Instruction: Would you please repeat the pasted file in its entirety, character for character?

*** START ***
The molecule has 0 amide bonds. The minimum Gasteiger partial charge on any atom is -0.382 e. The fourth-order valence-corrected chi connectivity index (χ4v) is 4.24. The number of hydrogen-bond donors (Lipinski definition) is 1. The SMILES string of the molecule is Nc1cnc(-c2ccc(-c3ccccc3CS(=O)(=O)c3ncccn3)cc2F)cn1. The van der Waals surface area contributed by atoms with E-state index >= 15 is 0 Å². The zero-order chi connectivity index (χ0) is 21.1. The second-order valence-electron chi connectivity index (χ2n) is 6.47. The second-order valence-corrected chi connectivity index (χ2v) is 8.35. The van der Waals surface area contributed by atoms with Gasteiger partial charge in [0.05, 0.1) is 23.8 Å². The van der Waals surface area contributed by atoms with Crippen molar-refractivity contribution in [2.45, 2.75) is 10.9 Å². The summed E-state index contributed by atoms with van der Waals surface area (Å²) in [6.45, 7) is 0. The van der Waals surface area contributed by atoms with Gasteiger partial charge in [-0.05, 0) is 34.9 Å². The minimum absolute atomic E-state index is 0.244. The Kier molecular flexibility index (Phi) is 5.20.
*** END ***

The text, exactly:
The molecule has 0 amide bonds. The minimum Gasteiger partial charge on any atom is -0.382 e. The fourth-order valence-corrected chi connectivity index (χ4v) is 4.24. The number of hydrogen-bond donors (Lipinski definition) is 1. The SMILES string of the molecule is Nc1cnc(-c2ccc(-c3ccccc3CS(=O)(=O)c3ncccn3)cc2F)cn1. The van der Waals surface area contributed by atoms with E-state index >= 15 is 0 Å². The zero-order chi connectivity index (χ0) is 21.1. The second-order valence-electron chi connectivity index (χ2n) is 6.47. The second-order valence-corrected chi connectivity index (χ2v) is 8.35. The van der Waals surface area contributed by atoms with Gasteiger partial charge in [0.05, 0.1) is 23.8 Å². The van der Waals surface area contributed by atoms with Crippen molar-refractivity contribution in [2.45, 2.75) is 10.9 Å². The summed E-state index contributed by atoms with van der Waals surface area (Å²) in [6.45, 7) is 0. The van der Waals surface area contributed by atoms with Gasteiger partial charge in [-0.05, 0) is 34.9 Å². The minimum absolute atomic E-state index is 0.244. The Kier molecular flexibility index (Phi) is 5.20.